Watching Ross Douthat on MSNBC this morning and listening to words procreated from his honorary “George Will” conservative chair at MSNBC on the Chris Hayes Show, I had to wonder how does one inherit such media power?
It is no secret that Douthat is the Vatican’s man at the New York Times from which to launch the Church’s national campaigns against troubling competing theisms such as “Pantheism” that Ross did with a NYT article attack on the fairytale movie Avatar back when.
But one, little peasant such as myself, should not question media shaping opinion as if it comes from or sounds like it is was shaped at the old Catholic Office of the Inquisition. Though I must admit that Douthat rendering opinion in a roundtable discussion on TV, the only thing missing was a perfumed laced handkerchief for Ross to hold to nose and sniff as he was forced to talk to less than his true true peers in that media setting.
Mention of Douthat’s latest hack theology book, approved no doubt by both the Vatican and the RNC, was mentioned on this roundtable appearance today.
Before I quote from an excellent review of his book by Randall Balmer, I take exception with the deceiving title of Douthat’s book Bad Religion: How We Became a Nation of Heretics because “Heretic” is a bastardized Catholic word from the Greek, a variation of Heresy.
I have to wonder if the royal (?) “we” in the WE became Heretics is not really a stealth pronouncement (dictum ex cathedra)?
And to wonder if Douthat is a Pure enough Catholic ready to rout out the many others, less than perfect Douthat Catholics, from His Church?
Heresy (from Greek αἵρεσις, which originally meant "choice", also referred to that process whereby a young person would examine various philosophies to determine how to live one's life) was redefined by the Catholic Church as a belief that conflicted with established Catholic dogma…--Wikipedia
How Choice and or Option could get twisted into something so negative as Heresy, only a pure uber Catholic would know or understand…
The plunge into heresy, Douthat believes, can be traced to theological developments like the revisionist Jesus Seminar and the unlikely trinity of Elaine Pagels, Bart Ehrman and Dan Brown. Douthat accuses them of discrediting Christian orthodoxy in the interests of remaking Jesus in their own image, often for political ends. Debunking the debunkers, Douthat concludes that “they speak the language of the conspiratorial pamphlet, the paranoid chain e-mail — or the paperback thriller.” The currency of these ideas has given rise to what the author calls the “God Within” movement. “A choose-your-own-Jesus mentality,” Douthat writes, “encourages spiritual seekers to screen out discomfiting parts of the New Testament and focus only on whichever Christ they find most congenial.”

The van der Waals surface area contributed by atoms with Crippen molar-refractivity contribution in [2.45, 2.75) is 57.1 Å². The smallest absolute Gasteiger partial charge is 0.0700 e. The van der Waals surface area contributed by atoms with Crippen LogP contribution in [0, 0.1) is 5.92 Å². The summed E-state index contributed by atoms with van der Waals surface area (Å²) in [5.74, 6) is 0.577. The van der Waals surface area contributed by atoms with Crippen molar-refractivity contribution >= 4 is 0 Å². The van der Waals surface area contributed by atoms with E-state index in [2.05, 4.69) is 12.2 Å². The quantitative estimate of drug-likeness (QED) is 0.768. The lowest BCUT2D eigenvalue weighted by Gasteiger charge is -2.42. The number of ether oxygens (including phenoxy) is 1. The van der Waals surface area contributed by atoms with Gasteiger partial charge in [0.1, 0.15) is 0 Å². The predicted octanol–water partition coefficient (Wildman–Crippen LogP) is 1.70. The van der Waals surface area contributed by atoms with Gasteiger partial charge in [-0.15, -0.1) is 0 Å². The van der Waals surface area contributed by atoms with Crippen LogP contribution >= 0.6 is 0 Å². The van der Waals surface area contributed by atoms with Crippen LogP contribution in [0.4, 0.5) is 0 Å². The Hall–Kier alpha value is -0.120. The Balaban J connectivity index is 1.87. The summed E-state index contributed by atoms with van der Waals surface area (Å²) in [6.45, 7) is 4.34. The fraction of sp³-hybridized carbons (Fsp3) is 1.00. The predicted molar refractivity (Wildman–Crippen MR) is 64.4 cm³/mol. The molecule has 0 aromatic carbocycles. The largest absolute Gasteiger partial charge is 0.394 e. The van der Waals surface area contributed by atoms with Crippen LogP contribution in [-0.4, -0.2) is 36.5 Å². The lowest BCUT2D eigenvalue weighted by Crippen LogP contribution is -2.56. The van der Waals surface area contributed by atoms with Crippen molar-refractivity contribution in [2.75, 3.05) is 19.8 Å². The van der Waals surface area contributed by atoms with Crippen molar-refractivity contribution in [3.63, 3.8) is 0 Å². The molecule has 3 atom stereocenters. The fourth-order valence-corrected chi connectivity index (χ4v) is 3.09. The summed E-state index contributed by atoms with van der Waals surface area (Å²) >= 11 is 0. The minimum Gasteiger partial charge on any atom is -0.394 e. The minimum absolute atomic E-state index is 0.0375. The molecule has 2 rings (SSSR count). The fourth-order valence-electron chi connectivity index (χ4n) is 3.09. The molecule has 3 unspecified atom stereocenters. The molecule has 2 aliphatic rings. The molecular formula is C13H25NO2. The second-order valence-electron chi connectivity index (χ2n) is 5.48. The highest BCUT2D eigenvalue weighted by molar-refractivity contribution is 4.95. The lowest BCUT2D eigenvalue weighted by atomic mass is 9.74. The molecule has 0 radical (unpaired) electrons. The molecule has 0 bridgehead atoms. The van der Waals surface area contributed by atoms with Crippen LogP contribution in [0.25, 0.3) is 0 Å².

The “God Within” malady has infected evangelicals as well, as seen in the so-called prosperity gospel. Douthat harvests a lot of low-hanging fruit in this section, and who can blame him? The pablum peddled by Joel Osteen, Joyce Meyer and countless others surely represents an adumbration of Christian orthodoxy, but Douthat also criticizes Michael Novak’s defense of capitalism for being a betrayal of traditional Catholic teachings. All of this leaves us sinking into a morass of gluttony and narcissism, which has been inflected into the political arena as American exceptionalism.
Although Douthat’s grasp of American religious history is sometimes tenuous — he misdates the Second Great Awakening, mistakes Puritans for Pilgrims and erroneously traces the disaffection of American Catholics to the Second Vatican Council rather than the papal encyclical “Humanae Vitae” — there is much to commend his argument.
Yes, the indexes of religious adherence are down, and the quality of religious discourse in America has diminished since the 1950s, in part because of the preference for therapy over theology. Theological illiteracy is appalling; many theologians, like academics generally, prefer to speak to one another rather than engage the public….
Like any good jeremiad, “Bad Religion” concludes with what evangelicals would recognize as an altar call. Douthat invites readers to entertain “the possibility that Christianity might be an inheritance rather than a burden,” and he elevates such eclectic phenomena as home schooling, third-world Christianity and the Latin Mass as sources for renewal.
Religion in the rearview mirror never looked better.